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    Global Study Reveals Gender-Based Violence Vastly Underreported

    Stony Brook-led public health analysis, published in the American Journal of Epidemiology, is largest multi-country comparison 

    STONY BROOK, NY, December 11, 2013 – Findings from a new global study suggest that estimates of gender-based violence (GBV) prevalence based on health systems data or on police reports may underestimate the actual total prevalence by 11- to 128-fold. Led by Tia Palermo, PhD, Assistant Professor in Public Health and the Department of Preventive Medicine at Stony Brook University School of Medicine, the study is soon to be published online in the American Journal of Epidemiology.  

    In the paper, titled “Tip of the Iceberg: Reporting and Gender-Based Violence in Developing Countries,” the researchers analyzed data from Demographic and Health Surveys from 24 countries, which revealed 93,656 women as survivors of GBV. They found that only 7 percent of women globally who are survivors of physical or sexual violence report GBV to formal sources, including legal, medical, or social  support services. Additionally, disclosure of GBV to family, friends, or neighbors of the victims was low (37 percent). In 20 of the 24 countries studied, the majority of women told no one at all.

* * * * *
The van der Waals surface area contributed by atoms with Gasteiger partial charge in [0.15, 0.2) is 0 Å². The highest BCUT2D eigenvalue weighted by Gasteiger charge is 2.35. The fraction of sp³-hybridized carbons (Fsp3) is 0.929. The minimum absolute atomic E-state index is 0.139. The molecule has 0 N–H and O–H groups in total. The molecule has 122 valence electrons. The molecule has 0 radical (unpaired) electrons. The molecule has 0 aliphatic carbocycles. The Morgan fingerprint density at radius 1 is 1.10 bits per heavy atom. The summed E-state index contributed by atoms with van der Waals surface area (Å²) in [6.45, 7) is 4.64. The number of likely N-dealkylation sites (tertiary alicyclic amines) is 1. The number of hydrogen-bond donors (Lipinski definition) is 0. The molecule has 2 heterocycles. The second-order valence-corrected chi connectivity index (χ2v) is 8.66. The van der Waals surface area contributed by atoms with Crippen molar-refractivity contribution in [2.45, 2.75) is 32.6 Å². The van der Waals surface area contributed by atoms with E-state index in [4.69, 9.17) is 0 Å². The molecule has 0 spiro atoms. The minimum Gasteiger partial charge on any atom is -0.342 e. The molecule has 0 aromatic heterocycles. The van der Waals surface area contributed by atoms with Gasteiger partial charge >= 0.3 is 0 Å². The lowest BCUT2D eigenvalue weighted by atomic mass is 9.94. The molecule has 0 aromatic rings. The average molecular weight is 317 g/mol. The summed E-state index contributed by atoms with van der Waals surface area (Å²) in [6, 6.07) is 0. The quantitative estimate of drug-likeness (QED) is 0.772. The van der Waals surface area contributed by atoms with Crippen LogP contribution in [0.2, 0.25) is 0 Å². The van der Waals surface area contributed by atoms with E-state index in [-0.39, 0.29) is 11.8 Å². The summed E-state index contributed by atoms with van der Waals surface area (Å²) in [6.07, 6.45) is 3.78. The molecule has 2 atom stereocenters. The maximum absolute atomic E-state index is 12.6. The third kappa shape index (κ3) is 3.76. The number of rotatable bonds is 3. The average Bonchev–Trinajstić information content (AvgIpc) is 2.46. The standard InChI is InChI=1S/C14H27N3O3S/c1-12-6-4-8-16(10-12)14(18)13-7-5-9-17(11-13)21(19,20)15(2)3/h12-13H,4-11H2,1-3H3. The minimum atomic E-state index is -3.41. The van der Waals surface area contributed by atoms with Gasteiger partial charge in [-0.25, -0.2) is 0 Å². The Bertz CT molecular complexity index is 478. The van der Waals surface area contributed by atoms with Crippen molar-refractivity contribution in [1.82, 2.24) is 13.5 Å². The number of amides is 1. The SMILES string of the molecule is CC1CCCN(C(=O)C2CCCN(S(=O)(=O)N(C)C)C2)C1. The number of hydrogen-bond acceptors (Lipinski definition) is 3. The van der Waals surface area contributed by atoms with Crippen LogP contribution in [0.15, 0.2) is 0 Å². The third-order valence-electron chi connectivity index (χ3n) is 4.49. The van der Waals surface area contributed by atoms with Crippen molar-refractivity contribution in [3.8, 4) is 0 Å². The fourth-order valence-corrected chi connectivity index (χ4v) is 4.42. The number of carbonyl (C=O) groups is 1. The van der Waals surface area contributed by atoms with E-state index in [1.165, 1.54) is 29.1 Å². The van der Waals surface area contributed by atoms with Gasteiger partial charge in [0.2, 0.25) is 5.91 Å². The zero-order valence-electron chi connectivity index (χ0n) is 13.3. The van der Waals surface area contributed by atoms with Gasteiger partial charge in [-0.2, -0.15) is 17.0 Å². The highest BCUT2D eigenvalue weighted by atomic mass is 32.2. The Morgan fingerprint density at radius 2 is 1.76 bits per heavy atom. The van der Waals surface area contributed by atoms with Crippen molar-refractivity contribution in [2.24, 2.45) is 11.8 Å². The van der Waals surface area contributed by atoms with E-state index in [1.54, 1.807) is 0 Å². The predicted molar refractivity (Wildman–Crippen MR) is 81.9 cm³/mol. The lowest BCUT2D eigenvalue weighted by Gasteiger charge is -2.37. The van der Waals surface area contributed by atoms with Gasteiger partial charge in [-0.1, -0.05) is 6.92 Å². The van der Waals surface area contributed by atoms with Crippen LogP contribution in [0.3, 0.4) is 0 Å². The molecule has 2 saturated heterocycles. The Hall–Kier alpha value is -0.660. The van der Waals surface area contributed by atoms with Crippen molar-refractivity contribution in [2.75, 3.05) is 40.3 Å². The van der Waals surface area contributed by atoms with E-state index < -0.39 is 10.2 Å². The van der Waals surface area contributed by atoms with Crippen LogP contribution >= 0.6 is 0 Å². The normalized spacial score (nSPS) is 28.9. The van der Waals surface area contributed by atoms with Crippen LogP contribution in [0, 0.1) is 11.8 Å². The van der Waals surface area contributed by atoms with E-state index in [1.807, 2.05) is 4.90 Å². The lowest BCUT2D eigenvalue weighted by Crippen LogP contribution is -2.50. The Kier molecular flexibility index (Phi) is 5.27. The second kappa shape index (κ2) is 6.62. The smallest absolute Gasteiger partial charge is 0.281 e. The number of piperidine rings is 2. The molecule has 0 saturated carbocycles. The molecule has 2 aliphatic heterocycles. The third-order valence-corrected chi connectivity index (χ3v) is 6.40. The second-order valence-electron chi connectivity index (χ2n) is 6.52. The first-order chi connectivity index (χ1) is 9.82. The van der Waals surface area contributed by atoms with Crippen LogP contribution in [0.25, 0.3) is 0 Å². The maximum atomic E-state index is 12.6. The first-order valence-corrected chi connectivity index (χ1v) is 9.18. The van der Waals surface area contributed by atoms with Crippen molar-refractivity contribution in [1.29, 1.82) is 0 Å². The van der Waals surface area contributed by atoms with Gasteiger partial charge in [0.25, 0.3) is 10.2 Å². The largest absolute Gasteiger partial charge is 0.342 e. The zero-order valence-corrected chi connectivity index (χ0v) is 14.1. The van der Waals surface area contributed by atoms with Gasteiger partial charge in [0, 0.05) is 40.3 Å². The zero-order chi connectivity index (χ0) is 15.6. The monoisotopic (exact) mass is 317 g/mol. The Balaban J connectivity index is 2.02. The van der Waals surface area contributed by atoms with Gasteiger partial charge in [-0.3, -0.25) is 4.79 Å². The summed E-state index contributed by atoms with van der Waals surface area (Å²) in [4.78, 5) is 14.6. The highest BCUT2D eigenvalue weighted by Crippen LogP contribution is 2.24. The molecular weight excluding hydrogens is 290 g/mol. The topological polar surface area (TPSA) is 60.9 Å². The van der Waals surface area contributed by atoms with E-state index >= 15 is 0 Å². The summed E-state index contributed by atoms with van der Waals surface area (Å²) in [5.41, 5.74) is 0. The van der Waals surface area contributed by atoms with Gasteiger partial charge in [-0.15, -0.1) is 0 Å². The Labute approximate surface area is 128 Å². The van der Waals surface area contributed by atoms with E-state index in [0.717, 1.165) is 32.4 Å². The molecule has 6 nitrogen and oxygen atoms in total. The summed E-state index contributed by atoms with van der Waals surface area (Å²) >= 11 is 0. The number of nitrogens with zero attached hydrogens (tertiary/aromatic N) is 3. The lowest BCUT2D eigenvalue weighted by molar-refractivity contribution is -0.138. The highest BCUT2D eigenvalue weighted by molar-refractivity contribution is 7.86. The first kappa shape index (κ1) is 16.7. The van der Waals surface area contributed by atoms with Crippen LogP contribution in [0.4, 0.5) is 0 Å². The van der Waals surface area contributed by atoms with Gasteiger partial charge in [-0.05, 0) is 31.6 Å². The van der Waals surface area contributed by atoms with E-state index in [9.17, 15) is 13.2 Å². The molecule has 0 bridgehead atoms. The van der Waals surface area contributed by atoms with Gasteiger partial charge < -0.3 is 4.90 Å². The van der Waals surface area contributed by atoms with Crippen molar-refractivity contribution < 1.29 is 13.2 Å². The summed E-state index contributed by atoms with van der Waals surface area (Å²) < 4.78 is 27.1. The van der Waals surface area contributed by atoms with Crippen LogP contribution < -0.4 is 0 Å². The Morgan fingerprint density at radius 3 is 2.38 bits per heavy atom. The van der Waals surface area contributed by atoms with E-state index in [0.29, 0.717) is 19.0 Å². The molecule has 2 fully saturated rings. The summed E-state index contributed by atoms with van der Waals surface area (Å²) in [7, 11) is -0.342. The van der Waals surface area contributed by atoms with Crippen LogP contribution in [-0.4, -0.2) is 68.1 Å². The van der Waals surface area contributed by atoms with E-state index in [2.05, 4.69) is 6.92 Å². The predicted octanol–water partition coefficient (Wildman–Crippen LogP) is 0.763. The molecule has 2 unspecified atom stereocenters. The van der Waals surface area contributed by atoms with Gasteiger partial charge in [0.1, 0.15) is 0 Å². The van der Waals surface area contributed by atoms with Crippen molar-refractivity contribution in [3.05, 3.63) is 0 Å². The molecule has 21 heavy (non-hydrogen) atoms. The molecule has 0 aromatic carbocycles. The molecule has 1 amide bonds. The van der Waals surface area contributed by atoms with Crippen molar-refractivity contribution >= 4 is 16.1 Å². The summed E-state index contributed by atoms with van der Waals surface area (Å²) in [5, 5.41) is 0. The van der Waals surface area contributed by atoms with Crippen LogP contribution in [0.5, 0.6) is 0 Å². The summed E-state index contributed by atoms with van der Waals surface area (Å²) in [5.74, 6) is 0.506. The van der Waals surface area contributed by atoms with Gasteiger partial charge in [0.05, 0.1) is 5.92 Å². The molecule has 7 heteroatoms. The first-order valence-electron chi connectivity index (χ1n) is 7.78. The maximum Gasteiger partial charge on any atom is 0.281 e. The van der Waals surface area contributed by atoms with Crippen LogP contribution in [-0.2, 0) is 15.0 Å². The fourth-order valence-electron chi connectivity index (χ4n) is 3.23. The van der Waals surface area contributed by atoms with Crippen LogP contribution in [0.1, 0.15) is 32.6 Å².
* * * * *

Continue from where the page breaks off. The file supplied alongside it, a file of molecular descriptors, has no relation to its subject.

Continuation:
“Our results confirm that the vast majority of women who have experienced GBV remain uncounted,” said Dr. Palermo. “The research further indicates that not only are most survivors not receiving formal services, but they are not receiving informal support from friends and family members.” 

    Dr. Palermo also said that the overall findings should prompt the establishment of “one-stop” centers for GBV survivors; build community and country-based efforts to reduce the stigma of such violence; and increase local dissemination of information on available services to GBV survivors, particularly in rural areas and to young women.  

    The study is the largest multi-country comparison conducted to date on GBV reporting. It was supported in part by the Eunice Kennedy Shriver National Institute of Child Health & Human Development of the National Institutes of Health.